The unfleshed hide can be placed in this mixture to soak. Be sure to stir it around in the mixture to ensure that it all gets wetted and to eliminate any air bubbles. Then, weigh it down with rocks so that it can’t float to the surface. Stir it daily if you don’t remove it to work on it.

You can remove the hide from the water to flesh it at any time, returning it to soak even if you haven’t finished. Fleshing the hide is normally done by throwing it over a fence rail, sawhorse, or even a big rock. Avoid sharp edges so that you don’t damage it. Rinse off the water and ash mixture before fleshing. The fleshing can be done with a dull knife, a draw knife, or a traditional bone hide flesher.

The hide can be left to soak for several days
The hide can be left to soak for several days

The hide can be left to soak in this manner for several days. In fact, regardless of whether you flesh it immediately or not, you still need to soak it for about five days (longer in cold weather). The idea is to get it to the point where the hair will come off easily.

Once all the flesh and fat has been removed from the inside, flip it over and do the same thing to remove the hair. The same tool can be used for this. In some cases, you will be able to grab the hair and pull it out in handfuls.

With the hide fleshed and the hair removed, it is ready. Soak it for one more night – this time in water with a little bit of baking soda mixed in to neutralize the lye from the wood ash. Once that is done, all that’s left is to allow it to dry.

The traditional way to dry a hide is to make a frame out of thin, somewhat flexible tree branches. I’m sure you’ve seen images of this. You want them to be flexible because the hide is going to shrink as it dries. If they aren’t flexible, the string will pull through the hide and it will not dry flat. Another way is to nail the hide to a sheet of plywood or even to the outside wall of a cabin. Regardless of how you dry it, leave a little slack to account for shrinkage.

Using Rawhide

While rawhide can be cut when dry, it rarely is. It is usually wetted to cut, which makes it much easier to work with. We have to remember that it expands when it gets wet and shrinks again when it dries. This can actually be advantageous when using it as a binding – as it shrinks, it will make a very tight binding.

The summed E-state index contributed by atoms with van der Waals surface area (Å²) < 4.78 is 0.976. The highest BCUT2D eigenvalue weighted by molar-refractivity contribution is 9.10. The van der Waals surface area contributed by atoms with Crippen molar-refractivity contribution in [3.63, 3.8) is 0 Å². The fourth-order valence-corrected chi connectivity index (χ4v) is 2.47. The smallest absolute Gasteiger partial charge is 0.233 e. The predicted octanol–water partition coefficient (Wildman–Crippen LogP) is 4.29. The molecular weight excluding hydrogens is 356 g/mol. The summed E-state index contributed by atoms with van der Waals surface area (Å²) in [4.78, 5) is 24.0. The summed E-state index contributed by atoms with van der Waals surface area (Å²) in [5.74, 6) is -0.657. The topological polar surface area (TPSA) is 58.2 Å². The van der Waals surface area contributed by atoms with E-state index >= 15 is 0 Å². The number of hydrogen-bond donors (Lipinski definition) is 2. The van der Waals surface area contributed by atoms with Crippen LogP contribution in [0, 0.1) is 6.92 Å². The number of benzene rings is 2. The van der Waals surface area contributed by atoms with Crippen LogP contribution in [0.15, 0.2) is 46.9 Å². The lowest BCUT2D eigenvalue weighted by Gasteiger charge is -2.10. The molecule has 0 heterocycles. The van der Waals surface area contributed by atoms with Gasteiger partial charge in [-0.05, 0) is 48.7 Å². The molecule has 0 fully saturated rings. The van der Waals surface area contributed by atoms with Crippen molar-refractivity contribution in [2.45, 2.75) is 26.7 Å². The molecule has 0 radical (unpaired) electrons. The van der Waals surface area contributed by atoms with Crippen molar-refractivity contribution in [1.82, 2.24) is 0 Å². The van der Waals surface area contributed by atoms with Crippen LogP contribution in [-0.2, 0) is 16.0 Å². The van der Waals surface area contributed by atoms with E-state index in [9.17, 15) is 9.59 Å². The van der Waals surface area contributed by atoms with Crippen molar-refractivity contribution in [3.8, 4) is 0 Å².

Rawhide that is being used as lacing, cordage, or to make a lariat is usually cut in a continuous spiral, using a whole hide rather than cutting it into strips. It is then rolled in a ball, like yarn, until needed. It can also be cut into wider strips for stronger binding or for use in wrapping handles. The rawhide that was used to make the tomahawk my dad has is about ½” wide.

When using rawhide in this manner (to tie things together or to cover something like a handle), it is stretched slightly as it is wrapped. This allows it to be molded to fit the contours of what it is being wrapped around, even for complex curves. Then, as it dries it fits itself into corners and joints, making a very solid and secure joint.

Rawhide core cord – one of the many uses of rawhide.
Rawhide core cord – one of the many uses of rawhide.

There are times when rawhide is used in larger pieces rather than as lacing. I mentioned saddles earlier. Rawhide is sometimes used for some of the hidden parts, especially to bind the framework of a saddle together. These larger pieces are usually sewn together with strong thread.

When rawhide is used to make containers or cases, it is shaped over a mold. This usually requires multiple pieces and multiple molds. The parts are then sewn or laced together.

I have a pair of Mexican maracas that are made in this manner. The pieces of rawhide were cut and sewn together using an avocado as a mold. Once they had dried, the avocado was scooped out of the maracas leaving a perfectly-shaped cavity. Dried beans were put inside and handles attached.